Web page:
The past few years have been rocky for all of us. COVID hit us out of nowhere, and the uncertainty forced some people to make decisions that would ultimately determine whether they could stay afloat.
Adversity, however, can inspire true growth in those who are willing to see it as an opportunity. That’s what happened to my family’s printing business.
I currently work in the finishing department as the die cutting manager at Marking Systems Inc. It was started by my grandfather Henry Van Beber back in 1971, and currently nine family members work for us. That doesn’t include our longtime employees, whom we also consider family.
Our company has expanded quite a bit since those early days. We now print everything from warning and caution labels to complex membrane switches with silver conductive ink printed as circuitry on the back, and we operate a precision cutting division. We also have a T-shirt business.
When the pandemic hit, our only hope of staying open during and filling the revenue gaps that began to pop up was to make a case for our business to be designated essential. This required calling on our most influential customers to write letters on our behalf, stating that closing our factory would impact their ability to manufacture life-saving equipment that had become sparse because of so many supply chain meltdowns.
Even after we received that designation, we were not out of the woods. It was time to find ways to supplement the loss of sales that resulted from the pandemic. The business implications at the time were impossible to quantify, and we could not risk letting dust collect on our equipment as the world seemed to be falling apart.
So, what do you do when demand for your core product has dropped, and demand for masks and face shields is impossible to keep up with?
Both MSI and our sister company, T-Shirt Tycoon, joined the fight to keep our first responders equipped with face shields. We also developed a branded fabric facemask, which had to undergo a few different tests until it was perfect and ready to be offered to customers.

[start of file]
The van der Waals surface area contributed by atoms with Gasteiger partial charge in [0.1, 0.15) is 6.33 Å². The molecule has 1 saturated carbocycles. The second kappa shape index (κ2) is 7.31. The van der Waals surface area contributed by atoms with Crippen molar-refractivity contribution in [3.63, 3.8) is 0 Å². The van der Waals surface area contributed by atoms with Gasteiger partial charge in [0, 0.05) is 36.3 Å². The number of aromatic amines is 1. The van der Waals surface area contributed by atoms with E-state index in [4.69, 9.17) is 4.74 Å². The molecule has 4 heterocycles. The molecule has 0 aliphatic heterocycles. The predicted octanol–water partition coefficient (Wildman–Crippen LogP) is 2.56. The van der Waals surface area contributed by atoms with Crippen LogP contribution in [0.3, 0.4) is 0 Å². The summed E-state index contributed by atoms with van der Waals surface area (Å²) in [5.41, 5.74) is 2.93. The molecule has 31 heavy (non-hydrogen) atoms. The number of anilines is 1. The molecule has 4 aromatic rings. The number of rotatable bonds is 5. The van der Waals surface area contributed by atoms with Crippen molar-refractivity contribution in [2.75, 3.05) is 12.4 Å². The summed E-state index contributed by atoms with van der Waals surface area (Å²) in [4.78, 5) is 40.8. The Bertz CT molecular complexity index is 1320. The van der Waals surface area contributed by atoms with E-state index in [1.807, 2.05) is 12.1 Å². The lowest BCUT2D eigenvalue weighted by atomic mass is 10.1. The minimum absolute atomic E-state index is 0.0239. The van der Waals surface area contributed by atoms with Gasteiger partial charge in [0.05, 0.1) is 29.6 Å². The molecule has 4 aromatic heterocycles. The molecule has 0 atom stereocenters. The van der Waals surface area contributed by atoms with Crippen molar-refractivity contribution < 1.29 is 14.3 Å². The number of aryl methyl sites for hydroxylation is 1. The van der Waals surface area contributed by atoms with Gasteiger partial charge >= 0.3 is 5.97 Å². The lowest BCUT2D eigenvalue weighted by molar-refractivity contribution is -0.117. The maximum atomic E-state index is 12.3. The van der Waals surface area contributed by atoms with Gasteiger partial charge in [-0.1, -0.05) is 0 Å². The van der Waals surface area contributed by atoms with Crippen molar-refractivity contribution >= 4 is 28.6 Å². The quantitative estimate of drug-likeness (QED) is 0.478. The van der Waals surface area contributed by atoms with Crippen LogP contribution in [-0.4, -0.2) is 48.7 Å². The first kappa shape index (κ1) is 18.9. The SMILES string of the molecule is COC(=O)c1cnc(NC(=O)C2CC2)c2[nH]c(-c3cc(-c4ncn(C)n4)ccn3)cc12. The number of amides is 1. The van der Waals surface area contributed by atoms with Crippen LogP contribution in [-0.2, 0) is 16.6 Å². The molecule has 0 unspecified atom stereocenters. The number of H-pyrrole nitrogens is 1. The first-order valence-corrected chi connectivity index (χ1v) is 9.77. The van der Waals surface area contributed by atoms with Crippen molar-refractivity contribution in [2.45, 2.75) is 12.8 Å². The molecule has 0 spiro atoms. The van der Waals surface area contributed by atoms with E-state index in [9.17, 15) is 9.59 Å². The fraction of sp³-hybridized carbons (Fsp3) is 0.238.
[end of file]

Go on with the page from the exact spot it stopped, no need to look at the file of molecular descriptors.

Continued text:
We began cranking out hundreds of thousands of face shield kits, as we were cutting and sewing face masks around the clock. At times we were forced to work with a skeleton crew and orders continued to accumulate.
Our production crew was exhausted both emotionally and physically, but something about being seeing each other every day made work feel like more of a home than our real homes, in a way. They say fear haunts you, and pain creates hate. In our case, our pain strengthened us, and our fear drove our faith in a higher power.
We were able to make it through the worst of the pandemic, and soon the world regained a sense of normalcy. The masks came off, and with them came another revenue gap we had to fill quickly. Our sales team began a historic campaign, and the business we lost was soon replaced and then some.
About the time we started to prosper again came a snow storm, the likes of which we had never seen. Our factory was shut down for a week, and the amount of time we lost made the accumulated workload look impossible. On top of that, everything we shipped or were supposed to receive was landlocked well beyond the storm.
We began to experience a large amount turnover as a result of the added stress, losing longtime members of our staff who had played a huge role in our growth as a company. As if the personal loss weren’t enough, the departures left a labor hole that, combined with the need for considerably more man power and capacity, dealt another serious blow to our already battered crew.
The ensuing nine months were some of the longest and hardest in our company’s history. Out of that struggle, we showed resilience and continued to relentlessly pursue our goal to grow and remain a world-class printing company.
We added cleaning protocols and equipment like dividers to prevent COVID-19 spread, and our quality manager learned how to add glycerin to our large stock of isopropyl alcohol to make everyone hand sanitizer when it became sparse.
During the ice storm our managers with four-wheel-drive vehicles picked up employees who wished to come and work, so as not to hurt their paychecks. And when lots of employees were out, the owners stepped in to run the presses.
We still managed to have employee pot-luck lunches, with a few modifications for safety.
Now we are again at a point of prosperity where we can take the lessons we learned from our trials and use them to handle our next influx of business with plenty of room for growth. Our T-shirt division acquired its own facility, and MSI invested in several new pieces of equipment and more space.
Our staff is seasoned and strong because of the struggle we faced, and our sense of team and family is beginning to regain its rightful place within our wonderfully diverse company.
Together, and by the grace of God, we can take on anything the world throws at us.
John Van Beber is assistant finishing manager for Marking Systems Inc. He wrote this column for The Dallas Morning News.
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